Navigating a shifting business landscape in China’s new era
For companies, the Sixth Plenum carried important implications for China’s future trade and investment policies and continued integration with the global economy. However, the focus was on reiterating the broad rhetorical brushstrokes charting China’s future course rather than unveiling any new detailed policies; those will come later.
The communique began by highlighting how the Chinese leadership “unanimously agreed that the external environment has grown increasingly complex and grave over the past year” as a result of the “combined impact of worldwide changes of a scale unseen in a century and the global coronavirus pandemic,” while noting that China has also been contending with the challenges of keeping Covid-19 under control domestically as well as continuing to advance socio-economic development. In particular, the emphasis on the much more complicated global environment in which China is now operating appears to be an indirect reference to its intensifying competition with the U.S. and others.
In the “new era,” Chinese authorities can be expected to further intensify efforts to build a more self-reliant, sustainable, and inclusive economy at home, while pursuing an increasingly assertive and muscular foreign policy abroad that reflects the country’s continually expanding weight in the global economy. The communique called for the CPC to “apply the new development philosophy, foster a new pattern of development, and promote high-quality development” and emphasized that authorities should “deepen reform and opening up across the board, promote common prosperity for all, and build up our country’s strength in science and technology.”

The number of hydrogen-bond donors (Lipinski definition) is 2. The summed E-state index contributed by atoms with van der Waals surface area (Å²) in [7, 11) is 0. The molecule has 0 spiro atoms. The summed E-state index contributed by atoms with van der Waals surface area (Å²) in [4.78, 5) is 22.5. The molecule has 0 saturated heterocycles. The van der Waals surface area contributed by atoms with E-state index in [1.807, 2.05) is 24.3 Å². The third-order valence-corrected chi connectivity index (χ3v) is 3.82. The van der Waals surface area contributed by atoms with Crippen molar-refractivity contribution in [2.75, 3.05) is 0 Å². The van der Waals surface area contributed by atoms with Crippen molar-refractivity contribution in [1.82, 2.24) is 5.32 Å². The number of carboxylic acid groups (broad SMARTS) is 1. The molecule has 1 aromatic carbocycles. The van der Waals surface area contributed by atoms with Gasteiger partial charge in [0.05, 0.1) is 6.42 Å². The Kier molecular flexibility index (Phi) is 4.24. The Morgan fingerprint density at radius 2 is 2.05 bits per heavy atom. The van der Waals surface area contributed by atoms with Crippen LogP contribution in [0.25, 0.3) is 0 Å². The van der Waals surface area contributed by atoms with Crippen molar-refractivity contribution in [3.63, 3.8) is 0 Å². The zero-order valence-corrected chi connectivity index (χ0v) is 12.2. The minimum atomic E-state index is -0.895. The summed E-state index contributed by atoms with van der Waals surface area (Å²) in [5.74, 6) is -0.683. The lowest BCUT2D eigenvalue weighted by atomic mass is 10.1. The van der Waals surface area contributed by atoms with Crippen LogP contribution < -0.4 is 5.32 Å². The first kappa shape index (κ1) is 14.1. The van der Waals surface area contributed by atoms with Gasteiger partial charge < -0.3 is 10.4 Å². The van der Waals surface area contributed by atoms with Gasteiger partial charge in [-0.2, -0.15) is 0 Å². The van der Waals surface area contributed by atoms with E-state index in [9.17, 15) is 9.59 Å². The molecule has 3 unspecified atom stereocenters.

Going forward, the dramatic overhaul of China’s business landscape that has been unfolding since last year – with a series of regulatory interventions targeting the technology, private education, and real-estate sectors – will continue to reverberate across the economy. In particular, the concept of achieving “common prosperity” will be at the heart of the official economic agenda. After decades of rapid growth led to widening socioeconomic divides, the government has been increasingly focused on addressing those inequalities by creating a more even distribution of wealth and income. This will almost certainly see heightened intervention continue in areas of the economy viewed as being part of the problem rather than the solution.
Discussing “common prosperity” at a concluding press conference on the Sixth Plenum’s guiding principles, a senior official stressed that, “enterprises must operate legally and honestly, treat employees kindly and create wealth, which is the right way for business.” It will be critical for companies to demonstrate their support for the national movement towards “common prosperity” and not be perceived as a hindrance to it. Otherwise, they could face serious risks to their future business prospects in China.